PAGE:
Climate Outlook for Southern Africa rainy season
The bulk of the Southern African Development Community (SADC) is likely to receive normal to above normal rainfall in the forthcoming October-March rainy season, according to the Southern Africa Regional Climate Outlook Forum. Owing to the differences and evolution patterns in the predominant rainfall-bearing systems, the rainy season has been subdivided into four overlapping three-month periods.
Most of the SADC region is likely to receive normal to above-normal rainfall for the period October to December 2013. However, south-westernmost Angola, coastal areas of Namibia, west coastal South Africa and northernmost Democratic Republic of Congo (DRC) are more likely to receive normal to below-normal rainfall, according to the Outlook.
In the November-December 2013-January 2014 period, bulk of the SADC region is likely to receive normal to above-normal rainfall, while the greater part of DRC, northernmost and south-western Angola and western fringes of Namibia and South Africa are likely to receive normal to below-normal rainfall.
Bulk of both contiguous SADC and the islands states of Madagascar and Mauritius are likely to receive normal to above normal rainfall during December 2013 to February 2014. However, south-western Angola, most of Namibia, western half of Botswana, most of central and western parts of South Africa and Lesotho are likely to receive above-normal to normal rainfall while the eastern half of Tanzania is likely to receive normal to below-normal rainfall.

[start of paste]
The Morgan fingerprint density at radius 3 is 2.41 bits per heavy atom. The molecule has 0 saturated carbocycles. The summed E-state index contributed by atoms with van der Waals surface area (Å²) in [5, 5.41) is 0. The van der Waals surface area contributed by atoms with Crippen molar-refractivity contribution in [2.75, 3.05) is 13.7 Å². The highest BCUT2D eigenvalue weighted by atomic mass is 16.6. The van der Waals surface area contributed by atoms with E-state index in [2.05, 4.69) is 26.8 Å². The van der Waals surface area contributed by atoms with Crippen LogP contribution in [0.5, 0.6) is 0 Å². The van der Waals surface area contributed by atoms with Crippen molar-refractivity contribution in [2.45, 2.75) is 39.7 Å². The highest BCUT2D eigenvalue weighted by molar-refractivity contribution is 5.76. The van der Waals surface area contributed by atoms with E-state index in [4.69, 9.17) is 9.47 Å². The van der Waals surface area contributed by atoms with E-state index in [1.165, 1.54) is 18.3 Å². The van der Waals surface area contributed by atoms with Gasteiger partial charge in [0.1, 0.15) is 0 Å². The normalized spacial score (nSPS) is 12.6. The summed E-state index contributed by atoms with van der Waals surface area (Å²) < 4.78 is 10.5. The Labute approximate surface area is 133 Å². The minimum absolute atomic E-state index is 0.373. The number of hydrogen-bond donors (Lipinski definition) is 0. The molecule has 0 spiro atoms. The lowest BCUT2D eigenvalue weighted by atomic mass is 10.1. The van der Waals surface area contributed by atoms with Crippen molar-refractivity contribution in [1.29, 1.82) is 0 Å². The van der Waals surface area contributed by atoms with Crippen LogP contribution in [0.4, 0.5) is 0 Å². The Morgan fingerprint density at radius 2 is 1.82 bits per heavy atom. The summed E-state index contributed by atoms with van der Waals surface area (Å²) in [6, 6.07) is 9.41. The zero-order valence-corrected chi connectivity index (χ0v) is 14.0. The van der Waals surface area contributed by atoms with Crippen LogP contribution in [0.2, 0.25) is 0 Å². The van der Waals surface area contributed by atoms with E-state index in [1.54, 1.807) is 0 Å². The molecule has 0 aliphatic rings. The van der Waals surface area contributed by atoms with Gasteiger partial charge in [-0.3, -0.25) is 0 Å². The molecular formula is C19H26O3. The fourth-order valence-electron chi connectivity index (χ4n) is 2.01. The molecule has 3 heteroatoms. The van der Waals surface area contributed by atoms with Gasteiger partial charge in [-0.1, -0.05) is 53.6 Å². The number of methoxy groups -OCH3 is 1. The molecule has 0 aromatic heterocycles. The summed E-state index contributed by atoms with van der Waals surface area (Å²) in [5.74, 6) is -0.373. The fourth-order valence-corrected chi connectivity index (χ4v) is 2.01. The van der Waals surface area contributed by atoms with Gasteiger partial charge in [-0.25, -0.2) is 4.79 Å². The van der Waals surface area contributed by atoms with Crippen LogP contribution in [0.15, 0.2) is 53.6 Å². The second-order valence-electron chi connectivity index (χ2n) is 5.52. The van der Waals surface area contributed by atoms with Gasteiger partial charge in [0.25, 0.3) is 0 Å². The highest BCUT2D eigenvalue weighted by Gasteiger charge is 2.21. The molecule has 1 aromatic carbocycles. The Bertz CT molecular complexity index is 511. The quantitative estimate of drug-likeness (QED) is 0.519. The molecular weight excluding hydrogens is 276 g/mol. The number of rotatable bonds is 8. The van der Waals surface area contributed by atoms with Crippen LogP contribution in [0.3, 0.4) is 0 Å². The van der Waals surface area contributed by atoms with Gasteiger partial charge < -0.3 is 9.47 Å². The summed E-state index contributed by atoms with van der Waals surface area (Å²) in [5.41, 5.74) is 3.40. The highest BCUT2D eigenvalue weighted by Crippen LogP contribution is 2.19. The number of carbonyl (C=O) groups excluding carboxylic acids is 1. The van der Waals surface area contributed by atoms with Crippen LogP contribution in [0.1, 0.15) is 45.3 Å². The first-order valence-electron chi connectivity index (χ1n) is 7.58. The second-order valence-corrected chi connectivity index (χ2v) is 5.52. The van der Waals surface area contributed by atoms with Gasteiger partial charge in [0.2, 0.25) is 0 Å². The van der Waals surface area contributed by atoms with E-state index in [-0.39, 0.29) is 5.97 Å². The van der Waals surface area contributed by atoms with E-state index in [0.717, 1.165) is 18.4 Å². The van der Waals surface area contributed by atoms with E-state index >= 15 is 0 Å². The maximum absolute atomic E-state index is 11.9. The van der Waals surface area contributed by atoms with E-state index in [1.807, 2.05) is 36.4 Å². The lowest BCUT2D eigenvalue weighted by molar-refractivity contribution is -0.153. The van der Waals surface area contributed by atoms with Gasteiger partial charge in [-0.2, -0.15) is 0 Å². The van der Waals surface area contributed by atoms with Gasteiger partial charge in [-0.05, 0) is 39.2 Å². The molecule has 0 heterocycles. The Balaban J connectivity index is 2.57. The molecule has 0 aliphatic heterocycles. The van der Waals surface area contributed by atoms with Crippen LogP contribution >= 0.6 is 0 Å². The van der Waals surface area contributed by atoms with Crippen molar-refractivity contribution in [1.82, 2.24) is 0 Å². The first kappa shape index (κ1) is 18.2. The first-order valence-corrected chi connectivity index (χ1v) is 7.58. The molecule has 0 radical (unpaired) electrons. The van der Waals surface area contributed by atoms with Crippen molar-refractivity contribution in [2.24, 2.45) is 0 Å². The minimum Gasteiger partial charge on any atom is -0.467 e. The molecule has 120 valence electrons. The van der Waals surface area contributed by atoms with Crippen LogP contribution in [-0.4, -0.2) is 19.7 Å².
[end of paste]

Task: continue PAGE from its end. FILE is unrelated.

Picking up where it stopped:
For the period January to March 2014, the bulk of SADC is expected to receive normal to above-normal rainfall. However, the tongue stretching from eastern coast of northern Mozambique through central parts of the region extending to the south western central parts of the region are likely to receive above-normal to normal rainfall.
The Seventeenth Southern Africa Regional Climate Outlook Forum was held in Harare, Zimbabwe from 28 to 30 August 2013 to present a consensus outlook for the 2013/2014 rainfall season over the SADC region.
WMO is promoting the collaborative development of seasonal climate outlooks in many regions of the world as part of its contributions to the Global Framework for Climate Services with an overarching objective to increase the availability of user-friendly climate information for decision makers and local communities.